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Colorado Transcript - September 15, 1960 - Click to enlarge

For many years, the Transcript maintained a Society column. In the 1880s, there was a section called Town Topics. That included Golden news and upcoming cultural events, such as visiting lecturers and events at the Golden Opera House.

By the 1890s, the column was called “Items in Brief,” and included more personal information, such as “Mrs. W.H. Curry and daughter Helene went to Denver Monday to spend a few days with relatives and friends.”

In 1900, the section was called “News and Observations,” and had expanded to include club meetings, people visiting town, marriages, and dinner parties.

In 1910, the section (now called “Local Paragraphs, Visitors, Illnesses, Trips”) included a standing introduction saying, “The City reporter is no mind reader, much as he would like to be, so you will confer a great favor by dropping a card or calling up the office if you know an items of news. Phone Golden 78”

By 1920, the column was called “Social Happenings,” and in 1930, it was renamed “Society.” By that time they were covering club meetings and dinner parties–even children’s parties.

Little June Beebe Celebrates Birthday
Little June Beebe celebrated her 6th birthday with a party on Friday afternoon. The little folks enjoyed the afternoon playing games on the lawn, after which delicious refreshments were served.”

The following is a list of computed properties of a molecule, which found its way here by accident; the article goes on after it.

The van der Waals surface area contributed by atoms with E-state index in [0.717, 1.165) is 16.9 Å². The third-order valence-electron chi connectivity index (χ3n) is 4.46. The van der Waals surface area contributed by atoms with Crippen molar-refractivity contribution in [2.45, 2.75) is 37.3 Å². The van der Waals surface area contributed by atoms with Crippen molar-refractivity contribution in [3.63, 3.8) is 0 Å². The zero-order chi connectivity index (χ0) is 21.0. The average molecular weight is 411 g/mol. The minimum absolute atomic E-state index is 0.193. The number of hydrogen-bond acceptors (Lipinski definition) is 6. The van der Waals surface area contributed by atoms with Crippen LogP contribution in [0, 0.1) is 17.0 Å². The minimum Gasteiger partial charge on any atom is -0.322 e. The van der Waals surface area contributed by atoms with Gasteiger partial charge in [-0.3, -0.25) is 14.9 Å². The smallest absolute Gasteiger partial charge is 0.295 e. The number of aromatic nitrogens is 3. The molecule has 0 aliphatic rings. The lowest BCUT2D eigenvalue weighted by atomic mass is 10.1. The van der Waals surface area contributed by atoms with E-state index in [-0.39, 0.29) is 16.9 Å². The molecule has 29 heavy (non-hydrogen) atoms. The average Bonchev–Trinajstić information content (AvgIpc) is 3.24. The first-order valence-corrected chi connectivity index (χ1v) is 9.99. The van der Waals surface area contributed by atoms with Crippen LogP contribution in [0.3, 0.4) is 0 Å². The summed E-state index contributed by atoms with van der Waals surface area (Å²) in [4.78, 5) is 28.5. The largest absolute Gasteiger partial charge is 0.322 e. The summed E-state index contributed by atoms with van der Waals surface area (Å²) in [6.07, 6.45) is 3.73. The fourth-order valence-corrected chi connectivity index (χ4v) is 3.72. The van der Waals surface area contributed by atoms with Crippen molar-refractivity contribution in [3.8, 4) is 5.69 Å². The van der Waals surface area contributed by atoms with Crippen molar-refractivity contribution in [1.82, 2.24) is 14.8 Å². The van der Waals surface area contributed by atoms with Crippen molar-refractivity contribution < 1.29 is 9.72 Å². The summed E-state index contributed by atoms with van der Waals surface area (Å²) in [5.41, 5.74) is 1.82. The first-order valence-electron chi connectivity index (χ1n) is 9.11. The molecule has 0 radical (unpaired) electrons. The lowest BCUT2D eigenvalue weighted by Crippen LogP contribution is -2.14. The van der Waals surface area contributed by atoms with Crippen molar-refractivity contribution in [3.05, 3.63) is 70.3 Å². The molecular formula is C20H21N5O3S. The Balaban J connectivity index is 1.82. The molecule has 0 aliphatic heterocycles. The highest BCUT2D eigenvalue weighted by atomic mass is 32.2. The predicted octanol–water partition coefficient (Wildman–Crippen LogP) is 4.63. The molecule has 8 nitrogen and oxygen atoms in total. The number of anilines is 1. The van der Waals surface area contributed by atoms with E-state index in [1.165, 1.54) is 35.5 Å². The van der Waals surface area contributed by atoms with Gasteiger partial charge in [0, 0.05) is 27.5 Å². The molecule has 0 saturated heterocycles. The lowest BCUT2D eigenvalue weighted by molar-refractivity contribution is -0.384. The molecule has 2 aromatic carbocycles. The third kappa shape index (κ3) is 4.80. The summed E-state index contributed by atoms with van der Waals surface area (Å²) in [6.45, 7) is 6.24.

By 1931 the column was called “Golden Society,” which it remained for many decades.

The early columns included a surprising amount of detail about people’s personal lives. April 14, 1910 included:
Mr. and Mrs. Rees C. Vidler visited Idaho Springs last week. | Dennis & Cunningham have purchased a fine Stanley Steamer, and both are already proficient in handling the car. | Mrs. Phoebe Langworthy, formerly of Golden, celebrated her 92nd birthday at the old ladies’ home in Denver last week.

Colorado Transcript - June 12, 1961

In the 1950s and ’60s, women’s club meetings apparently defined society in Golden–luncheons and teas involving the Vice Versa Club, Legion Auxilliary, Faculty Women’s Club, Eastern Star, Entres Nous, Loch Lomond Grange, Fortnightly Club, Bridge Club, Tennis Club, Golf Club, Golden Gardeners Club, Delphian Study Club, etc. There were also engagement and wedding photos in almost every issue.

Men’s clubs were also wildly popular in the post World War II era, including the Kiwanis, the Optimists, the Elks, the Lions, and eventually the Rotarians, but these were covered separately–in fact, they often had weekly columns about club activities.

The Golden Transcript (originally called the Colorado Transcript) has been publishing since 1866. The Golden History Museum has been working on digitizing the historic issues. You’ll find old Transcripts online at